UDOT launches voluntary trash cleanup program to keep Utah beautiful

SALT LAKE CITY – Gov. Spencer Cox helped the Utah Department of Transportation launch its new “Keeping Utah Beautiful” trash cleanup program by helping clean up some roads in Salt Lake County.

The governor and more than a dozen UDOT maintenance workers gathered Thursday at the corner of Mountain View Corridor and State Route 201 to help clean up the trash. Wearing safety vests and gloves, the governor and workers filled three trucks with trash bags as they cleaned up the area.

“You found something I’m good at,” Cox joked. “I can pick up trash, so it will be a very good day.”

Lisa Wilson, deputy director of UDOT, said the department spends about $2.3 million on trash cleanup each year because “nobody likes to see trash on the side of the road.” She pointed out that trash detracts from the state's beauty and poses a security risk.

“We all agree that trash is a problem in our state, but we can solve it together,” she said. “It will be a collective effort and it will start with each and every one of us doing our part.”

UDOT's maintenance workers are tasked with cleaning the streets every day, but this new initiative will be a great “complement” to those workers who work hard to keep the streets clean, Wilson said. She explained that the program has been piloted over the past few months and is now open to the public so anyone can sign up.

“This new program will make it easier than ever for Utahns to pitch in and help keep our streets clean,” Wilson said.

Gov. Spencer Cox and UDOT maintenance workers clean up trash from the Mountain View Corridor and State Route 201 on Thursday.
Gov. Spencer Cox and UDOT maintenance workers clean up trash from the Mountain View Corridor and State Route 201 on Thursday. (Photo: Cassidy Wixom,

Volunteers must be at least 14 years old to participate in Keeping Utah Beautiful. Youth groups, service groups, families or anyone interested in volunteering can register on UDOT's website, submit an application with the number of volunteers, contact information and desired date, then receive an email with the details of the planned cleanup.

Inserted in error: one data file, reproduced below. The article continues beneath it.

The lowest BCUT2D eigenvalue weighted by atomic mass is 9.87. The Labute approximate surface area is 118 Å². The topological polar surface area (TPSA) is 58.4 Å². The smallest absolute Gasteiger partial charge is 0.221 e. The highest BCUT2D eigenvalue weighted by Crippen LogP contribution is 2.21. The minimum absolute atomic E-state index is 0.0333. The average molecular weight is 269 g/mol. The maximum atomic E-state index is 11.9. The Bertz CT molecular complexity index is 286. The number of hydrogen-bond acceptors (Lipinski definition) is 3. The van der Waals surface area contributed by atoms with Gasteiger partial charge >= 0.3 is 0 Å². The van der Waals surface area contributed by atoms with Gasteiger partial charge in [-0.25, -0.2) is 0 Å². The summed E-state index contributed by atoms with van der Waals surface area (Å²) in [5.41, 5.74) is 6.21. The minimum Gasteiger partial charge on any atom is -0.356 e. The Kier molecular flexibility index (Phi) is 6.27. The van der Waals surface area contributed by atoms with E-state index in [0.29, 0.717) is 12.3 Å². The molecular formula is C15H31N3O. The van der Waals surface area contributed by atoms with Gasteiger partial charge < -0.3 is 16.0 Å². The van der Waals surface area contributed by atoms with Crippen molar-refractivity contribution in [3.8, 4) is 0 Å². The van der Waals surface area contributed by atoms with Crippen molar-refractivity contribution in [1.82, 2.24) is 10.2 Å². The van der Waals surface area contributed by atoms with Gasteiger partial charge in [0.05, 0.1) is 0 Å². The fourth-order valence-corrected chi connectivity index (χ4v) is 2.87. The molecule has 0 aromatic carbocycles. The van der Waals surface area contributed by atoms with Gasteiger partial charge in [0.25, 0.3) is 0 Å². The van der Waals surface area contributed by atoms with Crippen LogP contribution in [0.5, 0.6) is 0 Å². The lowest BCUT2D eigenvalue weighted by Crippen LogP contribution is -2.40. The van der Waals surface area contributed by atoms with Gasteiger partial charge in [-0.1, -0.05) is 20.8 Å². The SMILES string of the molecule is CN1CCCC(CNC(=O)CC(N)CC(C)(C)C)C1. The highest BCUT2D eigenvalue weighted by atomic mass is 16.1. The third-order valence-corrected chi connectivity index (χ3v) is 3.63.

UDOT officials said volunteers will not clean highways and some state highways for safety reasons.

The governor said this program is perfect for Utah because Utahns are always so willing to serve.

“We just want to make a call to good-hearted Utahns everywhere to remind them: One, don’t litter, and two, sign up to help us clean our streets,” he said.

The governor discussed a new partnership between UDOT and the Department of Corrections to provide waste disposal opportunities for volunteers living in traditional housing in Salt Lake City. He said that program had a five-day trial period, but due to its success and continued interest from probation officers, it will continue.

“We live in the most beautiful state in the country and it is a place we are proud of and want to keep it that way,” Cox said.

Wilson said the Keeping Utah Beautiful initiative is easier for people to get involved than its predecessor, the Adopt-a-Highway program, because it is more flexible and accessible.

Although this program will replace Adopt-a-Highway, businesses can still participate in the Sponsor a Highway program, where they hire a professional trash cleanup company to work along the highways.

Anna Harden

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